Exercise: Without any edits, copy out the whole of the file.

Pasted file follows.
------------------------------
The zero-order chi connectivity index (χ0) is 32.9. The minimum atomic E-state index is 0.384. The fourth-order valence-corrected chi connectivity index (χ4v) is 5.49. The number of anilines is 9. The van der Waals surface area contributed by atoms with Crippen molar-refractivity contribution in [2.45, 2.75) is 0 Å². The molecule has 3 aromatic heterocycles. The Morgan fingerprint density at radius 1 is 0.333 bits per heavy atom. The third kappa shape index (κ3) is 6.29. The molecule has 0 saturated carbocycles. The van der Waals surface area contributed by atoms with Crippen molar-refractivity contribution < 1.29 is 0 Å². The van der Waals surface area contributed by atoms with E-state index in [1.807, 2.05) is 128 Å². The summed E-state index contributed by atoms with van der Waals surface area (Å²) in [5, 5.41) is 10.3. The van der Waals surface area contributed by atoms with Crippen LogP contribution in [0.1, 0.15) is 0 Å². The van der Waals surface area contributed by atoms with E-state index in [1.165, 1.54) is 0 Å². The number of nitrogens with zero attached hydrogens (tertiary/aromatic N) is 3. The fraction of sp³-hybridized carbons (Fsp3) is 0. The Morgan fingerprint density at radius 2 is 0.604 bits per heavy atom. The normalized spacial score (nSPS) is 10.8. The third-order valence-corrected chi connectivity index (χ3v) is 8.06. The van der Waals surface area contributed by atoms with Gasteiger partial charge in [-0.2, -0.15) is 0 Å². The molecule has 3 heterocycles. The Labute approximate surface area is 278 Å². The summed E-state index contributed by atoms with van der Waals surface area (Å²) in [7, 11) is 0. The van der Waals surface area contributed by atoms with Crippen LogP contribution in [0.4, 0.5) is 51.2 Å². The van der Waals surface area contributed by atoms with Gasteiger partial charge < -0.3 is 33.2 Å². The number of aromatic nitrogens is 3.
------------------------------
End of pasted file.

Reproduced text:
The zero-order chi connectivity index (χ0) is 32.9. The minimum atomic E-state index is 0.384. The fourth-order valence-corrected chi connectivity index (χ4v) is 5.49. The number of anilines is 9. The van der Waals surface area contributed by atoms with Crippen molar-refractivity contribution in [2.45, 2.75) is 0 Å². The molecule has 3 aromatic heterocycles. The Morgan fingerprint density at radius 1 is 0.333 bits per heavy atom. The third kappa shape index (κ3) is 6.29. The molecule has 0 saturated carbocycles. The van der Waals surface area contributed by atoms with Crippen molar-refractivity contribution < 1.29 is 0 Å². The van der Waals surface area contributed by atoms with E-state index in [1.807, 2.05) is 128 Å². The summed E-state index contributed by atoms with van der Waals surface area (Å²) in [5, 5.41) is 10.3. The van der Waals surface area contributed by atoms with Crippen LogP contribution in [0.1, 0.15) is 0 Å². The van der Waals surface area contributed by atoms with E-state index in [1.165, 1.54) is 0 Å². The number of nitrogens with zero attached hydrogens (tertiary/aromatic N) is 3. The fraction of sp³-hybridized carbons (Fsp3) is 0. The Morgan fingerprint density at radius 2 is 0.604 bits per heavy atom. The normalized spacial score (nSPS) is 10.8. The third-order valence-corrected chi connectivity index (χ3v) is 8.06. The van der Waals surface area contributed by atoms with Gasteiger partial charge in [-0.2, -0.15) is 0 Å². The molecule has 3 heterocycles. The Labute approximate surface area is 278 Å². The summed E-state index contributed by atoms with van der Waals surface area (Å²) in [7, 11) is 0. The van der Waals surface area contributed by atoms with Crippen LogP contribution in [0.4, 0.5) is 51.2 Å². The van der Waals surface area contributed by atoms with Gasteiger partial charge < -0.3 is 33.2 Å². The number of aromatic nitrogens is 3.